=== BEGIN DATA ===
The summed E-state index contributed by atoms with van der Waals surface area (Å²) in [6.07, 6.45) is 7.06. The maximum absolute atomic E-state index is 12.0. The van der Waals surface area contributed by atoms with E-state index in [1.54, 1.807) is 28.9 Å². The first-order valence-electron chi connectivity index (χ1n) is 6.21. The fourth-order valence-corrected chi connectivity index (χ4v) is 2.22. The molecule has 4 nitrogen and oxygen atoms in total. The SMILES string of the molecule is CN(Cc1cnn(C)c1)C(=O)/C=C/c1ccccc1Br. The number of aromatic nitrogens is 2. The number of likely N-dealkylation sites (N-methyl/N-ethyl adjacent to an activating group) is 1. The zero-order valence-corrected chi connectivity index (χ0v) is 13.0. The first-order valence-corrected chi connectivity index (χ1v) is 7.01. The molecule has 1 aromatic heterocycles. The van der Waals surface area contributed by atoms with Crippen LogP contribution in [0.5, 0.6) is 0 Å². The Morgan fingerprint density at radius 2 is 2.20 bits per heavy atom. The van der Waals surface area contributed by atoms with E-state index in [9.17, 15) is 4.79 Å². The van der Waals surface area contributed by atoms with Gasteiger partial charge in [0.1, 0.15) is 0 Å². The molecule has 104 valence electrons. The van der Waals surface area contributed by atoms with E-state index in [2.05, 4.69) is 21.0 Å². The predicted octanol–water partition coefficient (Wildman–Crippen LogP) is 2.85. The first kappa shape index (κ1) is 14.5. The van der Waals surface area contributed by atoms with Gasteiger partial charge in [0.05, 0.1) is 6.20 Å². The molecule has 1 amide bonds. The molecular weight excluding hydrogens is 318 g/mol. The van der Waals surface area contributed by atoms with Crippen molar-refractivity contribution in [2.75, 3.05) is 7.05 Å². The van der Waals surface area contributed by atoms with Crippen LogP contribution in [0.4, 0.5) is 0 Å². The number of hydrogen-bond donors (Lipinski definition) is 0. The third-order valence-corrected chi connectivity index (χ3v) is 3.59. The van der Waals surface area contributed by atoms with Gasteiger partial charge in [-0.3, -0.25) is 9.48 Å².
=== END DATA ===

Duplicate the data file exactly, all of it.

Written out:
The summed E-state index contributed by atoms with van der Waals surface area (Å²) in [6.07, 6.45) is 7.06. The maximum absolute atomic E-state index is 12.0. The van der Waals surface area contributed by atoms with E-state index in [1.54, 1.807) is 28.9 Å². The first-order valence-electron chi connectivity index (χ1n) is 6.21. The fourth-order valence-corrected chi connectivity index (χ4v) is 2.22. The molecule has 4 nitrogen and oxygen atoms in total. The SMILES string of the molecule is CN(Cc1cnn(C)c1)C(=O)/C=C/c1ccccc1Br. The number of aromatic nitrogens is 2. The number of likely N-dealkylation sites (N-methyl/N-ethyl adjacent to an activating group) is 1. The zero-order valence-corrected chi connectivity index (χ0v) is 13.0. The first-order valence-corrected chi connectivity index (χ1v) is 7.01. The molecule has 1 aromatic heterocycles. The van der Waals surface area contributed by atoms with Crippen LogP contribution in [0.5, 0.6) is 0 Å². The Morgan fingerprint density at radius 2 is 2.20 bits per heavy atom. The van der Waals surface area contributed by atoms with E-state index in [9.17, 15) is 4.79 Å². The van der Waals surface area contributed by atoms with Gasteiger partial charge in [0.1, 0.15) is 0 Å². The molecule has 104 valence electrons. The van der Waals surface area contributed by atoms with E-state index in [2.05, 4.69) is 21.0 Å². The predicted octanol–water partition coefficient (Wildman–Crippen LogP) is 2.85. The first kappa shape index (κ1) is 14.5. The van der Waals surface area contributed by atoms with Gasteiger partial charge in [0.05, 0.1) is 6.20 Å². The molecule has 1 amide bonds. The molecular weight excluding hydrogens is 318 g/mol. The van der Waals surface area contributed by atoms with Crippen molar-refractivity contribution in [2.75, 3.05) is 7.05 Å². The van der Waals surface area contributed by atoms with Crippen LogP contribution in [0.4, 0.5) is 0 Å². The number of hydrogen-bond donors (Lipinski definition) is 0. The third-order valence-corrected chi connectivity index (χ3v) is 3.59. The van der Waals surface area contributed by atoms with Gasteiger partial charge in [-0.3, -0.25) is 9.48 Å².